Goldman Sachs has jumped into the red-hot retail investor market — but don’t expect it to recommend stock tips that you’ve found on Reddit.
The megabank unveiled a new robo-adviser tool on Tuesday, giving customers of its Marcus savings account access to its wealth management services, which had previously only been available to large corporations and the ultra-wealthy.
But while Regular Joes will now get Goldman Sachs investment advice for accounts as small as $1,000, the new product, Marcus Invest, is not designed to help clients get in on the social media “meme stock” craze that fueled the shocking rise of shares in companies like GameStop and AMC Entertainment.
Instead, Goldman will be putting its clients in exchange-traded funds which are essentially publicly-traded index funds designed to let longer-term investors get a diversified foothold in certain industries or sectors.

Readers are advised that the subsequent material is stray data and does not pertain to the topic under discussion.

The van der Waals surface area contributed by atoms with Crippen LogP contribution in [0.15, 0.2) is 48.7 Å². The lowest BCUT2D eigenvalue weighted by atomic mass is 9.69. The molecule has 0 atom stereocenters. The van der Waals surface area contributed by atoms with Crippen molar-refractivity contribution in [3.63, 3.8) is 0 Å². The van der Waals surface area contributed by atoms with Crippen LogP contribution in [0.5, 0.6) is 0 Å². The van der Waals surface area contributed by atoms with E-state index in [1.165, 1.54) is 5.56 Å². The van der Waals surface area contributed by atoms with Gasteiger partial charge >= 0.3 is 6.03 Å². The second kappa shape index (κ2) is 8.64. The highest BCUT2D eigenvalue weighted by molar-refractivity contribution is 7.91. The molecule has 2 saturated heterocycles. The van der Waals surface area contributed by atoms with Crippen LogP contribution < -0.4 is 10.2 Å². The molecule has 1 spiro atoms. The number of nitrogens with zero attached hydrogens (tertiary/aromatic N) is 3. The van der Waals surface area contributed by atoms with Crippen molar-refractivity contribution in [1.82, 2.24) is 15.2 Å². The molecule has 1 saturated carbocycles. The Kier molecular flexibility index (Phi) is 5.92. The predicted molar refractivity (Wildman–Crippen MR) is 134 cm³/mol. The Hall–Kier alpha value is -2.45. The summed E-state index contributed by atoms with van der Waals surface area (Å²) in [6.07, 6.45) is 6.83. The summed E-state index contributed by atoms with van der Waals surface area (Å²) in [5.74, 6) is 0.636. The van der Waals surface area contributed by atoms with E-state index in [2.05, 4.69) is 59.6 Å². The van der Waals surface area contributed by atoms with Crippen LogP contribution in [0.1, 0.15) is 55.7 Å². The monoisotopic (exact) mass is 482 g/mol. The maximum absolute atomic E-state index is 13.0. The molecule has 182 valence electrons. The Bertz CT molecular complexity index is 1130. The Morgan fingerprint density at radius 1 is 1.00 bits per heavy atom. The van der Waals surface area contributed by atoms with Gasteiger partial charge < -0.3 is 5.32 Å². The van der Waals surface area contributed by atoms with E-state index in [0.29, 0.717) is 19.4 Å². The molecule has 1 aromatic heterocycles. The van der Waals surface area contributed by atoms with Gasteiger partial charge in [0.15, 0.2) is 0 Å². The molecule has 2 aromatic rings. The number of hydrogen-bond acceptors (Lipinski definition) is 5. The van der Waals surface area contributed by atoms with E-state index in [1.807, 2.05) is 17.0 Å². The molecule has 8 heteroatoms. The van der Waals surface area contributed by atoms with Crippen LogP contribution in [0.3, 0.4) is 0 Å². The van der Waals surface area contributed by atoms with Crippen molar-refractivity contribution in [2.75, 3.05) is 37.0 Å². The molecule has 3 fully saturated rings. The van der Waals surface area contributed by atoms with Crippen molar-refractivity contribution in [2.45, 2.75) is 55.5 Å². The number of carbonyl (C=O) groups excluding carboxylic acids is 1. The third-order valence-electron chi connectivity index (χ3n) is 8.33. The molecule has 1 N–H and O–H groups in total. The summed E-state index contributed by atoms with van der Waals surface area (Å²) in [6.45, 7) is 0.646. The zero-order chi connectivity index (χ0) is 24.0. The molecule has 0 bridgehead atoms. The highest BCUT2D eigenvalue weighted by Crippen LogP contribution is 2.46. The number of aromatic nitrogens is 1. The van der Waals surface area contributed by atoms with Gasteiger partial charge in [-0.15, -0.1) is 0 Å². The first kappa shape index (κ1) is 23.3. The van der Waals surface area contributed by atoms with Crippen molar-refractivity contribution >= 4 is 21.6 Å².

With many of the key participants in January’s so-called “Reddit Rally” poised to testify before Congress on Thursday — including Robinhood Chief Executive Vlad Tenev and possibly billionaire hedge-fund tycoon Ken Griffin of Citadel Investments — Goldman’s Marcus Invest appears to be taking a more cautious approach.
“We’ll recommend a diverse mix of stock and bond ETFs that are aligned with your goal,” reads the platform’s new website. “You’ll have exposure to a range of industries and economies so you have multiple opportunities for growth and won’t be tied to the fate of a single stock.”
Marcus Invest is the latest in a line of consumer products launched in recent years. In addition to the Marcus savings account and Apple Card credit product, Goldman is expected to launch a Marcus checking account in 2021.
That growing investment into building out its consumer suite of products augurs well for the growing power of Stephanie Cohen inside Goldman’s male-dominated power structure.
Cohen, 43, was named co-head of the $2 trillion megabank’s consumer banking and wealth management group in September, making her a possible heir apparent to current chief David Solomon and the only woman running one of Goldman’s four business divisions.